Now we have to consider all these words fulfilled, since these words were for them, speaking of Jesus, — they’re ancient history! – but here’s where we’re going to really learn what Palm Sunday is all about, and what it means for us… 

…Because every Sunday I’m preaching about freedom and love, freedom and love. Two things that everyone very much wants and needs. People who finally find love sing, “All I need is the air that I breathe and to love you,” and people who finally find freedom sing out, “Free at last, free at last, thank God all mighty I’m-a free at last!” What is this going to tell us about freedom and love? 

So, back to Zachariah. 

  1. The Kingdom is a Kingdom of Peace. “And I will cut off the chariot from Ephraim and the horse from Jerusalem, and the bow of war will be broken. Then He will proclaim peace to the nations. His dominion will extend from sea to sea, and from  the River to the ends of the earth.” 

What did they say when Jesus marched in? “Hosanna in the highest, the King of –?” Israel. Jesus is the King of Israel! Now, how was Israel founded? War. Joshua went down and an army took it from the Canaanites. How was Israel protected? War. By armies and the sword. Now, most importantly, how was its territory increased? How did its “dominion extend” further? By war with the nations. This prophecy says that the dominion of the King of Israel – his territory – will extend from sea to sea, from the River to the ends of the earth. A universal kingdom. Well, surely all that territory did not belong to Israel. Would it be taken by war?  

No, it says, “He will proclaim peace to the nations.” This king of Israel won’t expand its borders by war – but by proclaiming peace. And this what it means when it says, “the bow of war will be broken.” This is a parallel prophecy to Isaiah’s promise, “They’ll beat their swords into plowshares, and their spears into pruning hooks – neither will they learn war anymore.” The Kingdom of Israel under King Jesus wouldn’t rule, wouldn’t guard, wouldn’t expand, by the force of war, but by the promise of peace. Not by a sword of steel, but by the sword of truth — by preaching peace, not waging war. The Kingdom of Israel was about to be transformed under its new King Jesus Christ of Nazareth – from earthly to spiritual.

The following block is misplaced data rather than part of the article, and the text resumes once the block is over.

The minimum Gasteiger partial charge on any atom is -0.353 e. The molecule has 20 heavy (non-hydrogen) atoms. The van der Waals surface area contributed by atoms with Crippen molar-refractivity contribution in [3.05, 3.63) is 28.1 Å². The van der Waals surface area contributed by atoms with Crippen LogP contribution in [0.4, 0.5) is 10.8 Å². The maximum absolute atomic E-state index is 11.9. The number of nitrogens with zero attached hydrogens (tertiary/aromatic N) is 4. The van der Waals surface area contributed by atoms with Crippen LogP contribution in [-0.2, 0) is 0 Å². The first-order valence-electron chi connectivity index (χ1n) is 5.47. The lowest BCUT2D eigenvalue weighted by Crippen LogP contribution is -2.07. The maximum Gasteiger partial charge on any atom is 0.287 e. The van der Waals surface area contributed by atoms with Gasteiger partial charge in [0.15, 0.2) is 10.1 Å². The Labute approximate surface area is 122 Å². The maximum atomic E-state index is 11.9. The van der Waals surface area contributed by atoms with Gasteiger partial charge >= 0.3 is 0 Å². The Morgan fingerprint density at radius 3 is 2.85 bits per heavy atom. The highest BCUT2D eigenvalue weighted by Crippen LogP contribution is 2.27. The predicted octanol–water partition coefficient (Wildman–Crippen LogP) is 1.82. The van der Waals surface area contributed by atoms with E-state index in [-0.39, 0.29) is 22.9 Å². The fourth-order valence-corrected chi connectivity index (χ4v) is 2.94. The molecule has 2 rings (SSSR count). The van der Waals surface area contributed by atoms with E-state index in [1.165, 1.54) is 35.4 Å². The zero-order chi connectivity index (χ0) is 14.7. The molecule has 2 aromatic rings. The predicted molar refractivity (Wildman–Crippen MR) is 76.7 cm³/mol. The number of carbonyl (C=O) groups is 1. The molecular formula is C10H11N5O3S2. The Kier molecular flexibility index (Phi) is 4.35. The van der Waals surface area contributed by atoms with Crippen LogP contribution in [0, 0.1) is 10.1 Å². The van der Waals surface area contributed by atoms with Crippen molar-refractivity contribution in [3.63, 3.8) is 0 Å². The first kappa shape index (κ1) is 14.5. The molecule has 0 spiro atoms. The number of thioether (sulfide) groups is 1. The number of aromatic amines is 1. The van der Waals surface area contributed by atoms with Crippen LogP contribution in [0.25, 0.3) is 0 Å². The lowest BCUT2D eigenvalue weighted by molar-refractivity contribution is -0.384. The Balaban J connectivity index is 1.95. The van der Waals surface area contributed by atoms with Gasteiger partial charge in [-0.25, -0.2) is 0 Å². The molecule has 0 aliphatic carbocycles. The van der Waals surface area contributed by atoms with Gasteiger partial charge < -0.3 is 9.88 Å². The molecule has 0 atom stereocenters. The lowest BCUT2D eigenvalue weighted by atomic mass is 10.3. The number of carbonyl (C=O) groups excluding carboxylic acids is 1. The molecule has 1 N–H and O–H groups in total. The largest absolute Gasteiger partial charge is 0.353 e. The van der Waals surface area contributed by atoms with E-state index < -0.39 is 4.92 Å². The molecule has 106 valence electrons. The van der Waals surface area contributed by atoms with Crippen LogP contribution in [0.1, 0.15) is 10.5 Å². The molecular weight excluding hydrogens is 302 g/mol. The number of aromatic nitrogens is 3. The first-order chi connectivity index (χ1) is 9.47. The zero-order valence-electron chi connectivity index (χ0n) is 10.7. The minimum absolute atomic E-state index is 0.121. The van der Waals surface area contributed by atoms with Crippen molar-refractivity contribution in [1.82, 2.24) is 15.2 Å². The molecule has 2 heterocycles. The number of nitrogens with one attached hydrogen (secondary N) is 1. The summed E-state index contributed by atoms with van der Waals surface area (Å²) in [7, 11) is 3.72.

1. The Peace is Made in Christ, It’s A Done Deal As for you, because of the blood of My covenant, I will release your prisoners from the waterless pit. Return to your stronghold, O prisoners of hope; even today I declare that I will restore to you double. 

This is a done deal! Paul tells us in Ephesians that this work of peace is complete: “For [Jesus] himself is our peace, who has made the two groups [Jews and the nations] one, and [He] has destroyed the barrier, the dividing wall of hostility, by abolishing in His flesh the law of commandments and decrees…through the cross, by which He extinguished their hostility.” 

“Through the cross.” That’s when Jesus “[blotted] out the handwriting of commandments that was against us, which was adverse toward us, and took it out of the way, nailing it to his cross.” (Col. 2:14) He did this by dying for the forgiveness of sins, that’s the new covenant – at the last supper Jesus spells it out, he says “This is my blood of the covenant, which is poured out for many for the forgiveness of sins.” 

This is how Christ fulfilled the promise of Zechariah that “because of the blood of my covenant, I will release your prisoners from the waterless pit” — the waterless pit where the rich man was burning up and couldn’t get a drink of water, the pit of the dead – the parable of the Rich man and Lazarus. Well guess what, when Jesus was raised, he raised up many others, many prisoners, with him, from that waterless pit, as recorded in Matthew 27:25 (“the tombs broke open. The bodies of many holy people who had died were raised to life”). 

All fulfilled! Old news! 

Yes, but many of the people who greeted Jesus with palms had no idea that all of that was about to unfold in the next few days. What was about to be fulfilled – But they soon found out when they saw it with their own eyes – and their testimony is what we’re reading here. 

So, to us reading this, two thousand years later – what does this all mean for us?  


“Return to your stronghold, O prisoners of hope” — what are we but prisoners of hope? Week after week, I am preaching Christ, and I keep saying – we have this freedom in Christ – “the glorious freedom of the children of God”. Yet we are prisoners too – because this freedom is given to us because God so loved the world that he gave His only son – we are free, but God’s love compels us, imprisons us, to live lives worthy of his love.